community gardens

Until I was about 10 years old, I lived in a little cottage at North Avalon, and used to walk to primary school through the sandhills, along the beach, then to  school, and back. It sometimes took longer than it should have, as there was simply so much to see and do.

Those with children who have been to a farm nursery will understand the joy, the wonder of it to those kids, yet, this is not a normal part of our landscape, as it was just a very few years ago. This connection to the world around us has been replaced by apartment blocks, video games, and concern about the safety, both physical and emotional, of our kids.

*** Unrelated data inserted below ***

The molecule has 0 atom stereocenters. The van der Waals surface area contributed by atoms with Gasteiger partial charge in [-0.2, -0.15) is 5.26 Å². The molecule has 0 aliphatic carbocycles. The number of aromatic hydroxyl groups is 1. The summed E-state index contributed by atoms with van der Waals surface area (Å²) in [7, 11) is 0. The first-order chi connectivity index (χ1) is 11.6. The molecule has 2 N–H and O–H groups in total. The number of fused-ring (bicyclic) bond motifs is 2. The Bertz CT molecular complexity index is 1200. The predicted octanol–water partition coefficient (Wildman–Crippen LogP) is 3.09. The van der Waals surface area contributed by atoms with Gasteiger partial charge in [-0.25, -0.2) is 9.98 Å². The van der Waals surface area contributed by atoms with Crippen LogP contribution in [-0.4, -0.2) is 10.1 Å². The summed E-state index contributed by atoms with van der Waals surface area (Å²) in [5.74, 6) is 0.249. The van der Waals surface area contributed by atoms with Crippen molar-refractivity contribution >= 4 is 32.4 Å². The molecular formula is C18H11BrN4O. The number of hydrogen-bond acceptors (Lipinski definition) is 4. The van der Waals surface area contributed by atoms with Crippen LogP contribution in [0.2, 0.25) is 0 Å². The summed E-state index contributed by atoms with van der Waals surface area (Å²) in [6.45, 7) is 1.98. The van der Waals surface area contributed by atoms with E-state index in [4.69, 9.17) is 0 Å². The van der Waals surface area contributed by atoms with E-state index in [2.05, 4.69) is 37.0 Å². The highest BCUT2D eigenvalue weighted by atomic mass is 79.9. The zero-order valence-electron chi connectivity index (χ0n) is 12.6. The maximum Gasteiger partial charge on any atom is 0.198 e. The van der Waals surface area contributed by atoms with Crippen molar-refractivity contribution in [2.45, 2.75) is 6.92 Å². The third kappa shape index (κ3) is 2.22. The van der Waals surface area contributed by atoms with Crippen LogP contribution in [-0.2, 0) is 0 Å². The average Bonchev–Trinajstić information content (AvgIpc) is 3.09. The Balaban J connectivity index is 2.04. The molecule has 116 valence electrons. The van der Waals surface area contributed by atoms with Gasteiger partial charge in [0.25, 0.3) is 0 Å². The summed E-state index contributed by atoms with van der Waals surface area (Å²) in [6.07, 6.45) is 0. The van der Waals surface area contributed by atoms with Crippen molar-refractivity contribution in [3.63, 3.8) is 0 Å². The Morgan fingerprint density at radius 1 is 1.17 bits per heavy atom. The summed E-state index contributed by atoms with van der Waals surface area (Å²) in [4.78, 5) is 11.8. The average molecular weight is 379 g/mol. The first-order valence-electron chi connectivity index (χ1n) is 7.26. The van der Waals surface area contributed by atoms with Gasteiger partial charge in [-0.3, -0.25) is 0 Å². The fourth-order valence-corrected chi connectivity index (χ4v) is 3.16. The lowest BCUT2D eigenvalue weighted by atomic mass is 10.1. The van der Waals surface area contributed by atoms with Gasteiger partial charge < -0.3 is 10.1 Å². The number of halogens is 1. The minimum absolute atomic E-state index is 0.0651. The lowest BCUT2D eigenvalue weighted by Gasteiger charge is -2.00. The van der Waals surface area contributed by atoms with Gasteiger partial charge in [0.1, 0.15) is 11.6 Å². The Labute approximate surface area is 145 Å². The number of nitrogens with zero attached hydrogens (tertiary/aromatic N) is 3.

Somewhere along the line we have lost something, real engagement with the natural world has been lost, replaced by coverage by David Attenborough.

Imagine the urban  landscape that included again, those opportunities for the production of a bit of food for the family, and neighbours, how much reconnection might occur?.

Man is a social animal, and at some level we all understand that the most powerful motivator is recognition, not money, so social collaboration when enabled and recognised can change the world.

Look at what had happened with the town of Todmorden in Yorkshire, England, the productive gardens in our own backyard, have the potential to again be social glue, a force for the benefit of us all.

Problem is, the short term, financially driven mind set that dictates the usage if land around out cities, as well as in them mitigates against this opportunity to once again create the enablers of the production of social glue, and our children and grandchildren will be the worse for it.